Unwrapping the mystery behind your airplane's energy source
The engine is an enigma. Shrouded under layer upon layer of metal, yards of wiring, and a cowling, an aircraft engine can be mysterious. As pilots, we rarely see our engines, and touching anything other than the oil dipstick is next to impossible with some aircraft—which is funny, because the engine is our lifeline. It defines our machines. People had been airborne for decades before the Wright brothers, but no one had ever flown an airplane in the truest sense. The engine by definition, makes the airplane.
Other than physically not being able to see it, one of the reasons the engine is so complex is that it contains hundreds of parts and numerous accessories, each requiring additional knowledge to understand their function (see “Accessorize.”) Despite all this complexity, the average classic airplane has only seven or so engine-operating parameters and diagnostic tools, while a modern airplane will add individual cylinder temperatures that can bring the total number of readouts to more than double that.
Horizontally opposed cylinders simply mean that the cylinders are lying down flat, and arranged on either side of a central crankshaft.
Before you can start to diagnose the health and well-being of the engine using our limited amount of data in the cockpit, you have to go back to the beginning to understand how the engine works.
Traditionally, aircraft engines for light general aviation have been air-cooled with horizontally opposed cylinders. Rotax and a few obscure experimental engines are both air and water-cooled, much like a car engine, but the majority of the training fleet is still flying with engines that are cooled with air. That means oil temperature and cylinder temperatures will naturally be higher on warmer days. Many things in the engine give us clues as to the nature of the cooling. Those big, evenly spaced pieces of metal on the
cylinders are called cooling fins because they help to dissipate heat. And surrounding the engine there’s usually some flexible material, called baffling, that helps to properly direct airflow around the engine. The large openings in the front of the cowling are another giveaway, as they indicate the need for prodigious amounts of air to be flowing over the power source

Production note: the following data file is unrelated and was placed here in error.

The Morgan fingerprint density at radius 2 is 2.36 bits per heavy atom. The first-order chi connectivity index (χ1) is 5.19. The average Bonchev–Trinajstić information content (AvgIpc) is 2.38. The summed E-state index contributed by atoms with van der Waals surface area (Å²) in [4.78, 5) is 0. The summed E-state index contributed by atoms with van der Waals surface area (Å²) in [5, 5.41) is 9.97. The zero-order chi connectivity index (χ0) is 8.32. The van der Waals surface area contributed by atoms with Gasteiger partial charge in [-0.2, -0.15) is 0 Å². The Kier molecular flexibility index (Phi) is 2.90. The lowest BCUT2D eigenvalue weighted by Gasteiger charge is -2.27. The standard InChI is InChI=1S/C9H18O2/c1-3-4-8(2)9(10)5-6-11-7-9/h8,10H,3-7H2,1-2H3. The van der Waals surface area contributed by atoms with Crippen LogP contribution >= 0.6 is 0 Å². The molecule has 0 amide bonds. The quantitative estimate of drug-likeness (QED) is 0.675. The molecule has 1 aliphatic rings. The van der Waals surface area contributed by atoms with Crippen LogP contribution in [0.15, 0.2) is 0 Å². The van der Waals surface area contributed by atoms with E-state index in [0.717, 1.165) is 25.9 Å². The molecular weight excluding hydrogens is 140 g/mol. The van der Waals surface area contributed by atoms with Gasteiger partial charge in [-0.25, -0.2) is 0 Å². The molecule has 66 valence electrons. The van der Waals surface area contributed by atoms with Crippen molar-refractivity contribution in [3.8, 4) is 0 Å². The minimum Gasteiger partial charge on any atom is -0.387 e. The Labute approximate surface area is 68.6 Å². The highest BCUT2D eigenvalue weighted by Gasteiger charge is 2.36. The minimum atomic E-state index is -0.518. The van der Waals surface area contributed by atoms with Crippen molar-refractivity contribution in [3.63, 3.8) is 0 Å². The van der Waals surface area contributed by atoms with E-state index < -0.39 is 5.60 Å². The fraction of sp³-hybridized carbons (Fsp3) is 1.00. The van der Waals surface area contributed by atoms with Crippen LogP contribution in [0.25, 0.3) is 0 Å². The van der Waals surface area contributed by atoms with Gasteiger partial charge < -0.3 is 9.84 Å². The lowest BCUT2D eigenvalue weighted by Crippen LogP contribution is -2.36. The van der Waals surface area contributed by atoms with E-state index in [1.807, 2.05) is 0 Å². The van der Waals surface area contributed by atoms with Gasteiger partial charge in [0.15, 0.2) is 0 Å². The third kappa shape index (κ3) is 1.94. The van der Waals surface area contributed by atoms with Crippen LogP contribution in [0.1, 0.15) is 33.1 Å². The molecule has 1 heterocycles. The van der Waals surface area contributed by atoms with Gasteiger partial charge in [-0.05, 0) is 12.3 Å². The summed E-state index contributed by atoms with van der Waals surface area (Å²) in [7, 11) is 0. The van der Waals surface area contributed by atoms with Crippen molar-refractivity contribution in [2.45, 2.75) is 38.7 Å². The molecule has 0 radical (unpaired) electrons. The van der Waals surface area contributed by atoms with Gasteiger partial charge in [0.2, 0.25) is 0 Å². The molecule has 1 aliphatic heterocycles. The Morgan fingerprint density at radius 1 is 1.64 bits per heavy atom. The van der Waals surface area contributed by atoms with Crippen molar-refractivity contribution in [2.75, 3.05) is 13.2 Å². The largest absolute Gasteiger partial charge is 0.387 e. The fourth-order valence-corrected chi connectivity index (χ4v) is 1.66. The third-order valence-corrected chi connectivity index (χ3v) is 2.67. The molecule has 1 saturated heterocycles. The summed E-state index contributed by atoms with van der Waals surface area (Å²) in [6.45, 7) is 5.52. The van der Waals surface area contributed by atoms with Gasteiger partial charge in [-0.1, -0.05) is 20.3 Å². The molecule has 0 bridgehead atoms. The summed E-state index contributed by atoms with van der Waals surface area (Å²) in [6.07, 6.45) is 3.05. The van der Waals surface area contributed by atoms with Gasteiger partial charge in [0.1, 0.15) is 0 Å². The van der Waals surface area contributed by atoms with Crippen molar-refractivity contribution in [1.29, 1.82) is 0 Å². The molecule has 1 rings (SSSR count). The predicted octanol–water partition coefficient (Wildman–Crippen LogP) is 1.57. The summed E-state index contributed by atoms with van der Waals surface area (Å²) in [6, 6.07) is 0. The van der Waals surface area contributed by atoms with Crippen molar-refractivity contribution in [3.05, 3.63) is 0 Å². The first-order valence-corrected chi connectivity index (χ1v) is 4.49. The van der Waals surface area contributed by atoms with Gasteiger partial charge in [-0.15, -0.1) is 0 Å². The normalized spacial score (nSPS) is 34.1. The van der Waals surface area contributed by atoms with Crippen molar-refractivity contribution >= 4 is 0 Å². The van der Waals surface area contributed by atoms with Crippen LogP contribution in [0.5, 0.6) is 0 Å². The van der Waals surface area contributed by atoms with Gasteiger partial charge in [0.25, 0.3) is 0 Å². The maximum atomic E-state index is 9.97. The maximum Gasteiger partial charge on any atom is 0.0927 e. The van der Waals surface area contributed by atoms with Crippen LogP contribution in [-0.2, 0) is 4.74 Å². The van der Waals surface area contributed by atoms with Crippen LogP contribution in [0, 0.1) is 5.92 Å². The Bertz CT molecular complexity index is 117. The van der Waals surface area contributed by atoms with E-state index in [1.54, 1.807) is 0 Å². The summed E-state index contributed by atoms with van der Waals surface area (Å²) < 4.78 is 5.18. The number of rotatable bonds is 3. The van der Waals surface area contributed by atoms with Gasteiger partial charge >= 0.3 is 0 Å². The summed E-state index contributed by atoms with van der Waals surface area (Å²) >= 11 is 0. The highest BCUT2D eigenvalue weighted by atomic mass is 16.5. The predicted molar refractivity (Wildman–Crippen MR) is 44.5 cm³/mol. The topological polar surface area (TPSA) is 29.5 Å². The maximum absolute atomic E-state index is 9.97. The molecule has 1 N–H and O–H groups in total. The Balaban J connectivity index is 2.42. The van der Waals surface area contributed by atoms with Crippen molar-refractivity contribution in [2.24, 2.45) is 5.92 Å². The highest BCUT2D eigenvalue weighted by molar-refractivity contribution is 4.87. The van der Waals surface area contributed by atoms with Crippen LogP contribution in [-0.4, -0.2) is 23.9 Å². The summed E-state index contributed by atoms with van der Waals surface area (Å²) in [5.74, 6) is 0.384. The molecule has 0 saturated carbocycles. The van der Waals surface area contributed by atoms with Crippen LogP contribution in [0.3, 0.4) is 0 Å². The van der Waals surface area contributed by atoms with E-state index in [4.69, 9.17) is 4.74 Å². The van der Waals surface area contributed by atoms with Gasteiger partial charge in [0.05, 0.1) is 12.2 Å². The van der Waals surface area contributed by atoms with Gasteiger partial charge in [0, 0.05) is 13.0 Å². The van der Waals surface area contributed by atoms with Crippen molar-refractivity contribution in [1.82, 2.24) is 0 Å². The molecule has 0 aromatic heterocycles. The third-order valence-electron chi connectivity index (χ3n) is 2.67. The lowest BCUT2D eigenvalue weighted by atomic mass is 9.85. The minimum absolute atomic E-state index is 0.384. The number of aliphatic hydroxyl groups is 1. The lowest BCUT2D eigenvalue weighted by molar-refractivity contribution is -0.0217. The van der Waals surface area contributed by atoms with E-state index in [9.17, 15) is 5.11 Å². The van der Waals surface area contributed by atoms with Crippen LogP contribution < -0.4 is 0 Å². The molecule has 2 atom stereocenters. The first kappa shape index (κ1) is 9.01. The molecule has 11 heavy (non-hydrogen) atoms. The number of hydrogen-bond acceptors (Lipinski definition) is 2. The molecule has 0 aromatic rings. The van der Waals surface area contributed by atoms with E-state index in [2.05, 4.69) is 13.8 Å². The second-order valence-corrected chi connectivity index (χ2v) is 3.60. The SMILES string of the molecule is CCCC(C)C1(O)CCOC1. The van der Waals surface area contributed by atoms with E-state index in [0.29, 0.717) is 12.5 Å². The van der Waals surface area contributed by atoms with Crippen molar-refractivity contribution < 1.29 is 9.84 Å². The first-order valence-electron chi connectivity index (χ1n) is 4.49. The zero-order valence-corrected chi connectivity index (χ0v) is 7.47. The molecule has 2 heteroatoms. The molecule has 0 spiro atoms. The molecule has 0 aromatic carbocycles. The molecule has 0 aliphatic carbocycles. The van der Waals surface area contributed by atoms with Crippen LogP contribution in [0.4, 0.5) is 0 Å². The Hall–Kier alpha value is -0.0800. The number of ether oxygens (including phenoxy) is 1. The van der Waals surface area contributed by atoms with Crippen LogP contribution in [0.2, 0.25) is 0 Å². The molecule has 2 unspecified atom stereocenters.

Horizontally opposed cylinders simply mean that the cylinders are lying down flat, and arranged on either side of a central crankshaft. And when talking about engines, it’s the cylinders we are most concerned about. They do the heavy lifting.
Every four-stroke internal combustion engine works on the same principle. There are two valves at the top of each cylinder; inside is a piston, which is a large plug that can move up and down. Each cylinder runs its own four-act show over and over again while the engine is running. Act one is intake. One of the valves opens to allow air and some fuel into the cylinder, while the piston moves down the cylinder. Act two is compression. Here, the cylinder moves up and compresses the fuel/air mixture. Then the mixture is burned off in act three, the power act; that controlled explosion pushes the piston back down the cylinder and another valve opens to vent the residue of the burn (exhaust) out of the engine.
What’s in a name?
Aircraft engine designations can be confusing. Lycoming and Continental, the two biggest manufacturers, have a consistent nomenclature. That can be good in that it’s easy to identify similar characteristics, but bad in that a Lycoming O-320 and Continental O-320 are completely different powerplants. Each engine has a series of letters, then a number, and sometimes another letter or series of letters and numbers at the end. The letters designate a characteristic, as shown below, while the number denotes the engine series—often based on its displacement, which is the volume of an engine’s cylinders and an indicator of the engine’s size and power. The final letter or series further distinguishes the engine, almost like a trim package within a singular car model.